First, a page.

Bill Gates warns that nobody is paying attention to this state-of-the-art scientific technology, which could make inequality even worse
- Bill Gates recently warned that a cutting-edge scientific technique called gene editing is "the most important public debate we haven't been having widely enough."
- Gene editing is being used as a one-time treatment for disease, but controversial work in babies has also been done in China.
- Many more people should be paying attention to gene editing and what it could do, Gates said.
Gene editing is one of the most promising new approaches to treating human disease today.
It also raises "enormous" ethical questions, Bill Gates recently warned, and "could make inequality worse, especially if it is available only for wealthy people.""I am surprised that these issues haven't generated more attention from the general public," he said in a December blog post. "This might be the most important public debate we haven't been having widely enough."
Gene editing allows scientists to make powerful, precise changes to an individual's DNA, typically in order to fix a defective gene.
Ethical concerns about what the approach might be used for have long existed, but came to a boil recently when a Chinese researcher said he had played a role in the first genetically edited babies.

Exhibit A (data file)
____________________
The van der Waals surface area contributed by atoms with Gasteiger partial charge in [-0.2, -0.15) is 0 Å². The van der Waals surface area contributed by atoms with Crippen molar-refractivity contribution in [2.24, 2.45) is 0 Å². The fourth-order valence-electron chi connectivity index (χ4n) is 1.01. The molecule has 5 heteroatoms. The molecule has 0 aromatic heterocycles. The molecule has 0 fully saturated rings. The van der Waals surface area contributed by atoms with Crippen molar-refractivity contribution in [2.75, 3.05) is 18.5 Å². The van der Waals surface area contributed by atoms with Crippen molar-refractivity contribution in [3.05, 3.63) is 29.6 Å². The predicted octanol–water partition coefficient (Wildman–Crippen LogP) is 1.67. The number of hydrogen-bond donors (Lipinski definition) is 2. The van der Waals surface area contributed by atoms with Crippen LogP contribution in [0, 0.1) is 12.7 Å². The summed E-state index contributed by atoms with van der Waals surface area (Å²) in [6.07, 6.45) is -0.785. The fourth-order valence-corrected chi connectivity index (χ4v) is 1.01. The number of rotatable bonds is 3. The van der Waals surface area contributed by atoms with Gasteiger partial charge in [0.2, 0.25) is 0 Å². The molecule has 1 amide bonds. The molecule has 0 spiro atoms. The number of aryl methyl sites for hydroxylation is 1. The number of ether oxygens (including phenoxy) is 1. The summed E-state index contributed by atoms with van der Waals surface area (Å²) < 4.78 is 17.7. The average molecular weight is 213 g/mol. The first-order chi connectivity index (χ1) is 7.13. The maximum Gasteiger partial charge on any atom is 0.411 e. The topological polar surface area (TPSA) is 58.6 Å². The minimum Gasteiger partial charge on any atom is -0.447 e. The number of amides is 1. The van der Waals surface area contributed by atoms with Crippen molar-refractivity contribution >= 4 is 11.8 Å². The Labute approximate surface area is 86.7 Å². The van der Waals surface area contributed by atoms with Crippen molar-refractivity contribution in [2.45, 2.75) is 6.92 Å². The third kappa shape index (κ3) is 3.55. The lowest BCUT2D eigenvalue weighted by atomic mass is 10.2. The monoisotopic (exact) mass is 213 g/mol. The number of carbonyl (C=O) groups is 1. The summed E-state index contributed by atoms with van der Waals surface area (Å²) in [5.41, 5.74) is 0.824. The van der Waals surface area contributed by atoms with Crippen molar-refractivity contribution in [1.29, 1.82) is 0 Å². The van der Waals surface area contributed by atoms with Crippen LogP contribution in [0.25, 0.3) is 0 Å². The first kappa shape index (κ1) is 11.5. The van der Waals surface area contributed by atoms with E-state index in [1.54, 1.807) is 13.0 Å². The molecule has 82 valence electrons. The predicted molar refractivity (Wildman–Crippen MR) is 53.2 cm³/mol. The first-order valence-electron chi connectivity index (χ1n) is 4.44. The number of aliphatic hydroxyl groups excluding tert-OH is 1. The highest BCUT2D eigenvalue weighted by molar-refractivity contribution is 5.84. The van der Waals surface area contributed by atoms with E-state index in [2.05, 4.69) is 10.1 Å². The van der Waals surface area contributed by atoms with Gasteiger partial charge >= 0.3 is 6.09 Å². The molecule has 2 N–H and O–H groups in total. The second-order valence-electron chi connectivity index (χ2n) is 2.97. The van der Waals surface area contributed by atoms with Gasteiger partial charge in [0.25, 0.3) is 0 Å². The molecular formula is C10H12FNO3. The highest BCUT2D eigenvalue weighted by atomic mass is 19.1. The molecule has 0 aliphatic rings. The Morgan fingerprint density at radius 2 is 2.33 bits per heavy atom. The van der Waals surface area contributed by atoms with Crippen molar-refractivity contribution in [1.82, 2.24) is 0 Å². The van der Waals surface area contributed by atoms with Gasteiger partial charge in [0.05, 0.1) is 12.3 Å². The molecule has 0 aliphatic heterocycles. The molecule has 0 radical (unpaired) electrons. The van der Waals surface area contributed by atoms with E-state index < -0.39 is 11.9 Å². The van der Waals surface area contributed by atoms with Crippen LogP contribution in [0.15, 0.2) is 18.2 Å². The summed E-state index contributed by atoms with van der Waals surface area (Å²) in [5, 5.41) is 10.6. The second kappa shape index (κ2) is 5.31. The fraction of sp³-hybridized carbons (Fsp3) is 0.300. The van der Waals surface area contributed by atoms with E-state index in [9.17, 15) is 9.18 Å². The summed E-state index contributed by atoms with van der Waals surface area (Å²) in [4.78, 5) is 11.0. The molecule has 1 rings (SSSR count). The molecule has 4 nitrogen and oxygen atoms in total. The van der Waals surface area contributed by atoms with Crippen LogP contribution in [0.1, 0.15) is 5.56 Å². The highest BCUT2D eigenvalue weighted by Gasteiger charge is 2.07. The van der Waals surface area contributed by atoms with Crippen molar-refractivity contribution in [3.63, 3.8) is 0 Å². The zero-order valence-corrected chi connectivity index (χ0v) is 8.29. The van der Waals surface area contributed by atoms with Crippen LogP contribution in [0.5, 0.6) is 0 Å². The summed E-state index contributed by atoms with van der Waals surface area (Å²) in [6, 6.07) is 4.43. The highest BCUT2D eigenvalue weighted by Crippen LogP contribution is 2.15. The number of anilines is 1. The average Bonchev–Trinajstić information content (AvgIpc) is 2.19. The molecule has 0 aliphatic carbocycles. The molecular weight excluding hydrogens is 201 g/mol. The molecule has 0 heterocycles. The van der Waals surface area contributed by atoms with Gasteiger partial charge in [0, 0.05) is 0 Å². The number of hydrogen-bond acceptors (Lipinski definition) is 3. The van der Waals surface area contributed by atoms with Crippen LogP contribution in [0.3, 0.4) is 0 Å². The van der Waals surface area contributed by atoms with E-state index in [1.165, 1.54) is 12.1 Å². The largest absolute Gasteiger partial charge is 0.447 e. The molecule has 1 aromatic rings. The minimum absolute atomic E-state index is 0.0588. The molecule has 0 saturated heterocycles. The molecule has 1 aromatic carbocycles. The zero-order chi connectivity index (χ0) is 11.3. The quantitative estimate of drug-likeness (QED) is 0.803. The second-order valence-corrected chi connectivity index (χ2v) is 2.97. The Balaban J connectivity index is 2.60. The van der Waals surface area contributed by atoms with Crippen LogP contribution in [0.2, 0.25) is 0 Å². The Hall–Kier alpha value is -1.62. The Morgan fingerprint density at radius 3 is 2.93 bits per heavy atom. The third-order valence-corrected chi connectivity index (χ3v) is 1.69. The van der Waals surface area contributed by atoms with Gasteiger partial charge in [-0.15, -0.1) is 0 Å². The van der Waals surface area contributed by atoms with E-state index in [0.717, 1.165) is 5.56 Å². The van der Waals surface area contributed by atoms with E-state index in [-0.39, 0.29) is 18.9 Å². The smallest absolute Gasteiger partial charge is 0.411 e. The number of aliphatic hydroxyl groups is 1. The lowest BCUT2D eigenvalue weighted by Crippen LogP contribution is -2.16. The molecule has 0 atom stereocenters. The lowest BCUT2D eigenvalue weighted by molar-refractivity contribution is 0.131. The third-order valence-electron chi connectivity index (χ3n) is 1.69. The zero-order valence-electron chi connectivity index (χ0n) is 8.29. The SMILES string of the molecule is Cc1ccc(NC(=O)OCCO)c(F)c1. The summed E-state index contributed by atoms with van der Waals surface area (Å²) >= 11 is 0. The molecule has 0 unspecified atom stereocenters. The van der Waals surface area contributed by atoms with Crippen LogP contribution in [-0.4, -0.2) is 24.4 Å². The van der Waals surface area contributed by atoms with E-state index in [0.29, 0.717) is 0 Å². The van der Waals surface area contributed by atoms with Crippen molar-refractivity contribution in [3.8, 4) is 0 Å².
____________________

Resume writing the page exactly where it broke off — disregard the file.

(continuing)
Gene editing has already taken place in humans, including in the US as a one-time treatment for disease.
But unlike preexisting efforts, the Chinese scientist's work would allow genetic changes to be passed down to next generations. It quickly sparked backlash, with many researchers describing the project as concerning and unethical.
Gates' warning, released as part of the billionaire philanthropist's 2018 wrap-up, appears to have been prompted by that recent news."I agree with those who say this scientist went too far. But something good can come from his work if it encourages more people to learn and talk about gene editing," Gates said.
Those who are interested should check out "The Gene," by renowned cancer doctor Siddhartha Mukherjee, a nearly 600 page tome that details the history of genetics, Gates suggested. (Gates previously named "The Gene" one of his favorite books of 2016.)
"This story is one to follow, because big breakthroughs - some good, some worrisome - are coming," Gates said.